# How to determine the direction of medium's displacement vectors of a standing wave?

Consider the following problem taken from a problem booklet. My questions are:

1. What is displacement vector?
2. And how to determine the direction of displacement vector at a certain point?
3. Where is the position with zero displacement vector?

Any material between two nodes is displaced by the same direction. So the direction of B and C has to be the same as well as the direction of A and D due to symmetry. In addition, the direction of A must be the opposite of B since they are across from a node. Similarly the direction of C and D must be opposite.

So the two possible configurations are

   A-->  <--B     <--C        D-->   (figure d)
<--A        B-->     C-->  <--D      (figure c)


• Where did you learn it? Commented May 13, 2013 at 18:58
• Intuition I guess. A node is where there is no deflection, and on opposite sides of the node the deflection has to be of opposing direction for things to balance out. Commented May 13, 2013 at 19:03

Just because a wave is a standing wave doesn't necessarily mean that the particles themselves do not move, in face if the particles themselves didn't move there wouldn't be any wave motion at all. For a longitudinal wave (made of particles that oscillate in the direction of wave propagation like here as sound waves) particles oscillate left and right but have no net displacement.

Take a look at this site on standing waves in compression/longitudinal motion, perhaps it will help you understand what the answer is and why it is the correct one.

http://www.acs.psu.edu/drussell/Demos/StandingWaves/StandingWaves.html

• Are there standing waves that do have a net displacement?
– user24082
Commented May 12, 2013 at 7:56
• As Far as I know the definition of standing wave excludes a non zero net displacement, so no there shouldn't be standing wave with net displacement. Commented May 17, 2013 at 22:03

A standing wave is a wave that has nodes. The points of the wave go up and down in some places, and remain at zero at others (the nodes). The general form of a standing wave is a sine curve that remains at a fixed position, but its amplitude changes in time between $+A_0$ and $-A_0$. Specifially, there is a time where the wave form is completely flat.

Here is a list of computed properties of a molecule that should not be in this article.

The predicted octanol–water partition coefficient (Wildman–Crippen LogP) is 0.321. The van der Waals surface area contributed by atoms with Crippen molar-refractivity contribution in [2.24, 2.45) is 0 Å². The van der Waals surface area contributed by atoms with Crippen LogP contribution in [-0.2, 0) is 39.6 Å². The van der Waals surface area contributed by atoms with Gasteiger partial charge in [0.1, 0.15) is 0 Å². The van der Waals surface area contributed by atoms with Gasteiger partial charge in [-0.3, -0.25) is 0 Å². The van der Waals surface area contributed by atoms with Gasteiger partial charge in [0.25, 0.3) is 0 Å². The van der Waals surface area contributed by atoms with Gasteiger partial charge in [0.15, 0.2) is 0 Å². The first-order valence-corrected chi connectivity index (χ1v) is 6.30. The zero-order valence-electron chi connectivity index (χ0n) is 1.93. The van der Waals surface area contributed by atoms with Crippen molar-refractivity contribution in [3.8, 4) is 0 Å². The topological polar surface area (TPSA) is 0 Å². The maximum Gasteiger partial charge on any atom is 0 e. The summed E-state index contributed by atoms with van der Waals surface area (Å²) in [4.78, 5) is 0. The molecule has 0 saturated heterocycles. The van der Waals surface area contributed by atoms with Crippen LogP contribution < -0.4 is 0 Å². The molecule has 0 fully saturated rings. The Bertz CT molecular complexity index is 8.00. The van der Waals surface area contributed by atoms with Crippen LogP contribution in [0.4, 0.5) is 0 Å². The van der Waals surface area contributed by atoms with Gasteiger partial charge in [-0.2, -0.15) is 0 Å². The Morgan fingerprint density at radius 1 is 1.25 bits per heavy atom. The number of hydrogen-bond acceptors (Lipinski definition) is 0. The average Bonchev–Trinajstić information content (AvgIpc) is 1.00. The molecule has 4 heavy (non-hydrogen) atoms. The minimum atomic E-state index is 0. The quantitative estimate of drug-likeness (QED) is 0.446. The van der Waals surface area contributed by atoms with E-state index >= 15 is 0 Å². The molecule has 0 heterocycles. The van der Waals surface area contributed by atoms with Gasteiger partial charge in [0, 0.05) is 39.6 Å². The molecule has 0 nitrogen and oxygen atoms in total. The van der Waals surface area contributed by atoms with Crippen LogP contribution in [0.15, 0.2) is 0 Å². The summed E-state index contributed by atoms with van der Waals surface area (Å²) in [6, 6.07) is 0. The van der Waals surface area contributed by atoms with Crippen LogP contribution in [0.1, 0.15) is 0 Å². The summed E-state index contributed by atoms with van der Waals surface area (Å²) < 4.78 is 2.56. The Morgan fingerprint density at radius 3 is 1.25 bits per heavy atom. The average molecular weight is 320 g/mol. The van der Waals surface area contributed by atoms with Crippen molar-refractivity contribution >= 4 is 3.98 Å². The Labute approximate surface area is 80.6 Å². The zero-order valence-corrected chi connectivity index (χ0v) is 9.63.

The formula is something like

$$f(x) = A_0\cos(\omega t)\,sin(kx)$$

(not the most general form). Compare to a moving wave which has a fixed amplitude, but a changing offset, so it seems to move along the axis.

$$f(x) = A_0\sin(\omega t + kx)$$

Now in your case you have a tube with air. Your waves don't go up and down (transversal), but back and forth (longitudinal). The nodes are points where the air doesn't move, anti-nodes are where the air moves maximally. Still, it can be described by the same equation. You can try to draw a sine-curve through your first figure. The $y$ value should be the air displacement at point $x$, at a fixed time ($t=0$ or $t=\pi/\omega$). The sine curve must cross the $x$ axis at the nodes, and have maxima and minima at the antinodes. There are two ways to draw the curve, which are mirrored along the $x$ axis. A positive displacement means that the air molecules are moved to the right (compared to where they should be at $t=(\pi/2)/\omega$), a negative displacement means they are moved to the left. You should be able to read off the correct displacement vectors from your drawing.

A little caveat: Don't confuse displacement and pressure, or speed. The nodes always have zero displacement, but the pressure there changes all the time. The points A, B, C, D (on the slopes of the curve) sometimes have zero displacement, when the waveform crosses the $x$-axis, but at that moment the air has the highest speed (change of displacement).